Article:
Tap to Read ➤

Information About Honey Bees

Anju Shandilya
Honey bees belong to the family of bees representing a very small fraction of the bee diversity. Although other types of bees also produce and store honey, it is only the members that belong to the genus Apis that are considered to be true honey bees.
It is believed that honey bees originated in the southern parts of Asia. The close relatives of the honey bees are the bumble bees and the sting-less bees.
Honey bees consist of a number of varieties, some which can be domesticated, while others are so fierce, their sting can even kill a human.

Types of Honey Bees

Dwarf Honey Bee

These are very small honey bees that are found in the southern parts of Asia. The stings of these bees cannot penetrate the human skin. Their nests are very small and exposed that can be found in trees and shrubs.

Giant Honey Bee

These bees are the largest variety of honey bees and are very fierce in nature who can sting a human being to death when provoked. They build exposed nests on high limbs of trees, cliffs and sometimes in buildings too.

Cave Nesting Honey Bee

These are very small bees, and some varieties are domesticated for honey, while others are very aggressive, and also termed as the 'killer bee'.

Life Cycle

Like all eusocial bees, the colony of honey bees consists of one breeding female, also known as the 'queen', a few thousand male bees, known as the 'drones', and a large population of sterile female workers.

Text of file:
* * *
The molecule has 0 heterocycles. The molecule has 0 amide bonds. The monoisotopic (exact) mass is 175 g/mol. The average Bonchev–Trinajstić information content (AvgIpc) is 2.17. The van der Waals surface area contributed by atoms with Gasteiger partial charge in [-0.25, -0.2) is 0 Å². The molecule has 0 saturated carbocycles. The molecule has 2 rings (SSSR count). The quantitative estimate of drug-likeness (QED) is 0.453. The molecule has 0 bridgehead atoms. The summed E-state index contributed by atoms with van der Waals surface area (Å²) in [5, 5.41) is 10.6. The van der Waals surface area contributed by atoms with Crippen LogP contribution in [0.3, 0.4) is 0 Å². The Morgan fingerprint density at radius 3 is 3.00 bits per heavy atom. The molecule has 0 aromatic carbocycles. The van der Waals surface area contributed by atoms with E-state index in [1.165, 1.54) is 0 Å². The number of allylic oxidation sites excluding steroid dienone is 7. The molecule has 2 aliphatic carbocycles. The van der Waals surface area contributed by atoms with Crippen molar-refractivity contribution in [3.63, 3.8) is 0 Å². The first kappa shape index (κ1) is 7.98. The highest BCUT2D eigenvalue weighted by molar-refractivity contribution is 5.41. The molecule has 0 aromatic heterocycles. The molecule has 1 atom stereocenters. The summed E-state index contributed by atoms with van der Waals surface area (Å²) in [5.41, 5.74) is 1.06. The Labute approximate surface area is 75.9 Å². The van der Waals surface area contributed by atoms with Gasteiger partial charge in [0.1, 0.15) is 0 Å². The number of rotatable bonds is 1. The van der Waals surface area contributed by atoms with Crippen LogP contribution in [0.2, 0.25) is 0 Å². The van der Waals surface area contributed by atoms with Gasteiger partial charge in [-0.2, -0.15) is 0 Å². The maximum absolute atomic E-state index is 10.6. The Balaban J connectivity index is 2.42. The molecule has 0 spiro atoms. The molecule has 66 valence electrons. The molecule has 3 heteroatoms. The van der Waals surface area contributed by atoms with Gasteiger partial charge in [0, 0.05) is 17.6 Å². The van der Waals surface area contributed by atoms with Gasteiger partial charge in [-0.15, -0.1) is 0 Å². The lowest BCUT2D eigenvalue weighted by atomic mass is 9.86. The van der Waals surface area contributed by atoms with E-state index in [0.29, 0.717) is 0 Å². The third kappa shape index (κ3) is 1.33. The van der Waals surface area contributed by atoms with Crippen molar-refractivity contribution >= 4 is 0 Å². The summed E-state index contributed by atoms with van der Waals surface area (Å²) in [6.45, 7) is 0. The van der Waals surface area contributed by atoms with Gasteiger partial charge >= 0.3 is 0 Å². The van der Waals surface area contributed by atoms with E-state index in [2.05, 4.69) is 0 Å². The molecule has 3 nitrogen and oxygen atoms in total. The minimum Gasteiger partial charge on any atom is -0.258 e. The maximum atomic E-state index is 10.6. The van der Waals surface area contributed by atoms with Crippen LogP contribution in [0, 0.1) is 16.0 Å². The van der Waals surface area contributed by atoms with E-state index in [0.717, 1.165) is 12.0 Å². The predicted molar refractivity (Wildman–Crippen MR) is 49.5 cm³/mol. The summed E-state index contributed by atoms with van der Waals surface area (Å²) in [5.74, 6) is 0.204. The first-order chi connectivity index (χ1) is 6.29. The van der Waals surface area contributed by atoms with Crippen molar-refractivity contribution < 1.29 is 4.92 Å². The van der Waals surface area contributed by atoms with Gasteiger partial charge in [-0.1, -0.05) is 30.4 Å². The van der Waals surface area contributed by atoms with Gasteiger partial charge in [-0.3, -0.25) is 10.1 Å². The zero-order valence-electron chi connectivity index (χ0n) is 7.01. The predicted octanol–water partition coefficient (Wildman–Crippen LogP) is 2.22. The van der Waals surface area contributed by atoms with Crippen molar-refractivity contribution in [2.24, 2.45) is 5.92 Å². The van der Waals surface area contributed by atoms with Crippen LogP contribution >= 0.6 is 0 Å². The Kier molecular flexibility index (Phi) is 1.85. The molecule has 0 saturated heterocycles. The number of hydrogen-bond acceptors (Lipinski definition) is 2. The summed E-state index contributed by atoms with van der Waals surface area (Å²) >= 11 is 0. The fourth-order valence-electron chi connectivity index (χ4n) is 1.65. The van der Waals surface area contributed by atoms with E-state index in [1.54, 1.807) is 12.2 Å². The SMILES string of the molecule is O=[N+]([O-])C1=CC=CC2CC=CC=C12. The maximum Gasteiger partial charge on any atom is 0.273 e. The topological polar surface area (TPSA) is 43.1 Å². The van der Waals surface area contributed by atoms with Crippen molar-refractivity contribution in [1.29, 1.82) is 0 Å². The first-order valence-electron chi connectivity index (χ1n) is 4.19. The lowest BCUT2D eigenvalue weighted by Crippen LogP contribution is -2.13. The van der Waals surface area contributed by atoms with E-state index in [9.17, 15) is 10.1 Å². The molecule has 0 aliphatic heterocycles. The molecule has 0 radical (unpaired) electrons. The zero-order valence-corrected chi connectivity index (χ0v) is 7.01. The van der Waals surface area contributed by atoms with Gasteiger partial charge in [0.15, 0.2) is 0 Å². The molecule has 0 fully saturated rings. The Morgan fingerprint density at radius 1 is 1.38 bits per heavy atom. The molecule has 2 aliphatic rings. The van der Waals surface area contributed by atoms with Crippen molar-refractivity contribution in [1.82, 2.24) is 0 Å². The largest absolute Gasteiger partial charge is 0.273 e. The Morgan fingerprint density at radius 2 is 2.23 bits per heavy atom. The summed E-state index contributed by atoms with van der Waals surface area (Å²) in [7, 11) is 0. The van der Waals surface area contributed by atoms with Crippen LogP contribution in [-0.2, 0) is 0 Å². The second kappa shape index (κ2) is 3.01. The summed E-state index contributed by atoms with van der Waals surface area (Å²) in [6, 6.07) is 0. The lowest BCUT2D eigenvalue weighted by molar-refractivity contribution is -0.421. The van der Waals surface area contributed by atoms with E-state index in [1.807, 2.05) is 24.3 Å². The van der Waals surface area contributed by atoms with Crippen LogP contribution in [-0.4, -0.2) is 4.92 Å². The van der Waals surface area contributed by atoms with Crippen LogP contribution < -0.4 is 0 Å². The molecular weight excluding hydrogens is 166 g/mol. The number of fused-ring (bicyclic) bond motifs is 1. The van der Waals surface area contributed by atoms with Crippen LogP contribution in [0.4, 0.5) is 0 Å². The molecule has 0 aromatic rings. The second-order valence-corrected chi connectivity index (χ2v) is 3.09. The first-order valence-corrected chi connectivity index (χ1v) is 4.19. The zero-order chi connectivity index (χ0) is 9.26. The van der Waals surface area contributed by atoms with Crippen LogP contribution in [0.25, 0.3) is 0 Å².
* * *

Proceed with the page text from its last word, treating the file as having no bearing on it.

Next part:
A single egg is laid by the queen in a cell made of wax which is known as the honeycomb made by the workers. The workers also produce a 'royal jelly', which is initially fed to the larvae. After the larvae grow a little, they are fed honey and pollen.
However, the larvae that is to grow into the queen bee is fed only the royal jelly. The larvae undergo several stages of molting, before spinning a cocoon within their cell and pupating.
The main task of the young workers is to clean the hive and feed the larvae. As they grow a little older, they start building the comb cells. Then they progress to other colony tasks like receiving and storing the nectar and pollen from foragers.
Once the workers have mastered this task as well and have grown a little older, they set out in search of nectar and pollen, and typically spend the rest of their lives as foragers.
The workers cooperate among themselves to find food and use a dance pattern known as the bee dance or waggle dance to communicate. The honey bees also perform a tremble dance to engage receiver bees to collect the nectar from the returning foragers.
The queens who are virgins go on 'mating flights' away from their home colony, and mate with a multiple number of drones before returning. The male drones die during the mating process.
Unlike most bees, where the colonies are established by solitary queens, honey bee colonies consist of a number of 'swarms', each swarm consisting of a mated queen and a large contingent of workers. The entire group moves to a nest site that has been found by the workers beforehand.
Once they arrive at the new site, they do not waste any time, and immediately start constructing a new wax comb, and begin the process of raising a new worker brood.

Defense Mechanism

The honey bees sting as a form of defense.
When a bee is alarmed, it releases a 'pheromone' which stimulates an attack response in the other bees. The sting and the associated sac of venom is so modified that it can pull free from the body of the bees once it has been lodged into the body of the attacker.
The sting apparatus has its own set of musculature and ganglion which ensures that the sac is delivering venom into the attacker's body after it has been detached from the bee's body.
Unless you can recognize the different types of bees, it is always advisable to stay away from all bees and their hives.